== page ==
Strong Female characters are quite the trend today. The public wants less kind and sweet Snow White and Cinderella types, and more Black Widow and Katniss Everdeen kick-butt, cool-story types.
A while back, I read this good article about character development for strong female characters: Strong Female Characters. You can read about the way newer strong female characters fit into the stories there, because that’s not what I’m here to write about today.
I recently watched Avengers: Age of Ultron with my sisters (skip the rest of this paragraph if you haven’t seen it yet). I enjoyed the film overall. I haven’t read any of the comic books, so I really like Hawkeye’s family life twist. The scene where the characters take turns trying to lift Mjölnir is one of my favorite movie scenes ever. The scariest part for me wasn’t during the action scenes, but was when the new Vision guy held Thor’s hammer.
(You can come back now, no more spoilers.) Black Widow and Scarlet Witch both fit into this “strong female character” category without being just cookie cutter molds. They both have their own terrible backstory and have individual struggles as a result. They each have super cool robot/alien fighting skills.
So why do they dress like this?
These costumes don’t give the independent impression at all. They don’t tell us that these women stand up for themselves and that they don’t rely on others’ affections. These outfits cry, “Look at me!”
Not only do these outfits disagree with their characters, but they’re impractical. If I were to go into a high-intensity, super-dangerous situation like the ones these girls face, I wouldn’t wear a tight suit. It could rip when shattering glass flies, or when I kick too high. I’d put on as many layers as comfortable in hopes of impact protection, especially in a rather cold country in Eastern Europe.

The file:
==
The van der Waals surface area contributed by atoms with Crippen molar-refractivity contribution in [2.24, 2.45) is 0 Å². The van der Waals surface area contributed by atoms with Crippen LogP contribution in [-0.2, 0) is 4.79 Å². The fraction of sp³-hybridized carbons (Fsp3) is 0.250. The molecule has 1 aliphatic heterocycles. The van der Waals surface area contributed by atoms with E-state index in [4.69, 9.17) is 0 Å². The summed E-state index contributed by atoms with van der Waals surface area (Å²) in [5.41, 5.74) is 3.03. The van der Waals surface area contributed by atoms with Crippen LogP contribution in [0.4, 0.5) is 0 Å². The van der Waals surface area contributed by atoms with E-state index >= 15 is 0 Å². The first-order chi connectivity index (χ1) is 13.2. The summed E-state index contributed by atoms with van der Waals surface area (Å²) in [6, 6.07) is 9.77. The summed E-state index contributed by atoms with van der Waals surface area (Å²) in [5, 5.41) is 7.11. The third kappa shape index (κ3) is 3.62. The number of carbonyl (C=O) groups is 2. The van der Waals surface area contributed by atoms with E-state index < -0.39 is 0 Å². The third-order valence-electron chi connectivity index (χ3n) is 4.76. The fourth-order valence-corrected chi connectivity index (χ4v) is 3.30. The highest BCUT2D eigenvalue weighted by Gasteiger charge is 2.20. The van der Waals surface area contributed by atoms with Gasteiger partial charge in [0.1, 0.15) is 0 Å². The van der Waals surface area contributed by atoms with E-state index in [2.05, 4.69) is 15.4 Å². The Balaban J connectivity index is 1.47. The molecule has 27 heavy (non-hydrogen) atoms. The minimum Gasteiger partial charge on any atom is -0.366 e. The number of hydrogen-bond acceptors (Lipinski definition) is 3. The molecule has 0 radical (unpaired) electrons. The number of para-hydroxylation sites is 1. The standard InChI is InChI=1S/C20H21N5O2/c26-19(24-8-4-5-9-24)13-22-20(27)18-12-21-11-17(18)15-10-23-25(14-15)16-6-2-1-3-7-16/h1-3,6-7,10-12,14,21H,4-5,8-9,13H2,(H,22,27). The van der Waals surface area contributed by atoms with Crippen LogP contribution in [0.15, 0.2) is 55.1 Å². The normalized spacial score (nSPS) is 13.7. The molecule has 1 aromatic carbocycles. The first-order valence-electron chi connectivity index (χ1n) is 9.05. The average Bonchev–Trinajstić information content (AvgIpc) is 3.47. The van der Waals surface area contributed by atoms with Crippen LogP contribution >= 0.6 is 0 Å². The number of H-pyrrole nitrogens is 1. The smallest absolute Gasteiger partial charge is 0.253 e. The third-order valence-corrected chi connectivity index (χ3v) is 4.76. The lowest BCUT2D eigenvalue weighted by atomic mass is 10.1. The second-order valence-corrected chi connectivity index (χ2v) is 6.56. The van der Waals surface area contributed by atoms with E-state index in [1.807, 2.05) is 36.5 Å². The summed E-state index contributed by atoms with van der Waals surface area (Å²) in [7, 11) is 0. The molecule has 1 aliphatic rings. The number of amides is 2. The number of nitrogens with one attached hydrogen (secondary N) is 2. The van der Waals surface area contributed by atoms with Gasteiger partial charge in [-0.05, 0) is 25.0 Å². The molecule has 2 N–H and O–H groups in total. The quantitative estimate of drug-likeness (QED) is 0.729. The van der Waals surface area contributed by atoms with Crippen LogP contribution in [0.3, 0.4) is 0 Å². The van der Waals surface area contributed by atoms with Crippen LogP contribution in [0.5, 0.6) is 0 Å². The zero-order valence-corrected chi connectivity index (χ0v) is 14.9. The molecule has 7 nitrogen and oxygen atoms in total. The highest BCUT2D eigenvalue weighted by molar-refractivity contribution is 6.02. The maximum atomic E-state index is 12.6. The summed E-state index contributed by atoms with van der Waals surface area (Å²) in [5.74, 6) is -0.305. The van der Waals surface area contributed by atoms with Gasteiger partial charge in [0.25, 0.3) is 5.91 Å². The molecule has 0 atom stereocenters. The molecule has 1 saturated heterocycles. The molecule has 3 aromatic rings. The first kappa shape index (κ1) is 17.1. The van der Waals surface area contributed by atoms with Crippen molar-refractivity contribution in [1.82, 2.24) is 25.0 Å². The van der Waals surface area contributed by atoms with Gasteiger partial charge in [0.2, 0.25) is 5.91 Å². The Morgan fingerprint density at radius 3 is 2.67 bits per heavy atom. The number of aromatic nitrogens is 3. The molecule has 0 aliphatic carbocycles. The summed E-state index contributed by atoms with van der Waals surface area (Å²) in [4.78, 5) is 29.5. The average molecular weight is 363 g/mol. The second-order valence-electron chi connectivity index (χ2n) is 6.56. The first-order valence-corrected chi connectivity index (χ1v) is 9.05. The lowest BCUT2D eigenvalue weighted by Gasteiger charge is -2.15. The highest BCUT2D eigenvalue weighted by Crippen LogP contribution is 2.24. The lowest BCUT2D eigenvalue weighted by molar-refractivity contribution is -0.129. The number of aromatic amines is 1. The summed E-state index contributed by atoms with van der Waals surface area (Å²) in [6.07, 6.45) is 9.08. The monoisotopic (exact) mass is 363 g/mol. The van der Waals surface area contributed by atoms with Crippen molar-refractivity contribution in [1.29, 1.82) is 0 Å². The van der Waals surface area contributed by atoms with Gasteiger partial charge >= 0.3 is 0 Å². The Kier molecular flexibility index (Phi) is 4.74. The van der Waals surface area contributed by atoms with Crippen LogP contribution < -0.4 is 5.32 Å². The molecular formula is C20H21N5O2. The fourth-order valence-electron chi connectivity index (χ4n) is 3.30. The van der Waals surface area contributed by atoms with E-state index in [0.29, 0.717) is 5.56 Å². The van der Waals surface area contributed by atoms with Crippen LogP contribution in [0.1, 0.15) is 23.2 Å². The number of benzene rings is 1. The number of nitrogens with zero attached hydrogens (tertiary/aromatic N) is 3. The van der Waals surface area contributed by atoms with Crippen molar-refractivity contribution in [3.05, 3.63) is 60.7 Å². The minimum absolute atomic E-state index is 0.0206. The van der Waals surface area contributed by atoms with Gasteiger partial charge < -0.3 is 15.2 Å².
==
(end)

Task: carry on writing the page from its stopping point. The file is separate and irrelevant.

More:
These aren’t the only strong female characters that dress like this. I’m just using them as my example.
I like J.R.R. Tolkien’s strong female characters. The Middle Earth ladies, particularly Galadriel and Éowyn, exhibit dignity and respect. Galadriel is married and Éowyn marries, but they both stand on their own. And their costumes tell that story in Peter Jackson’s movies.
Éowyn has a rather tragic back story. Her father and mother are dead, and her uncle, the king of Rohan, is possessed. She has always lived under the shadow of her brother Éomer. When the time comes, Éowyn is the one who kills the Nazgûl. Yet, she wears a modest (and gorgeous) dress. When she goes to battle, Éowyn goes all Disney-Mulan and dons the armor she finds.
Galadriel is the fairest of the elves living in Middle Earth. She has powers strong enough to keep Sauron and his armies away from Lórien, the land she rules with her husband. She is the Lady of Light, which her costume radiates. It is as pure as she is. Her dress is gentle, but not plain. Galadriel and her dress speak the same message.
I’m not much of a fashion designer, but I love stories. Clothing is a part of the story telling. Right now I’m wearing jeans and a T-shirt. I have a watch on my left wrist, and I threw a clip in my hair to keep it out of my face (my mom called it the ‘messy clip look’). You can’t tell my entire life story from it, but you can tell a few things about me. You can see I like being productive, and that I don’t think through too much about what I wear on a normal day.
What does your clothing say? It doesn’t need tell everything about you, but it shouldn’t contradict your story either. Proverbs 31:23 says that the godly woman is clothed with strength and dignity, and she laughs without fear of the future. Do your clothes shout for attention from guys or do your clothes whisper confidence?
Scarlet Witch: https://blog.adafruit.com/2015/05/05/assembling-an-avengers-age-of-ultron-scarlet-witch-costume/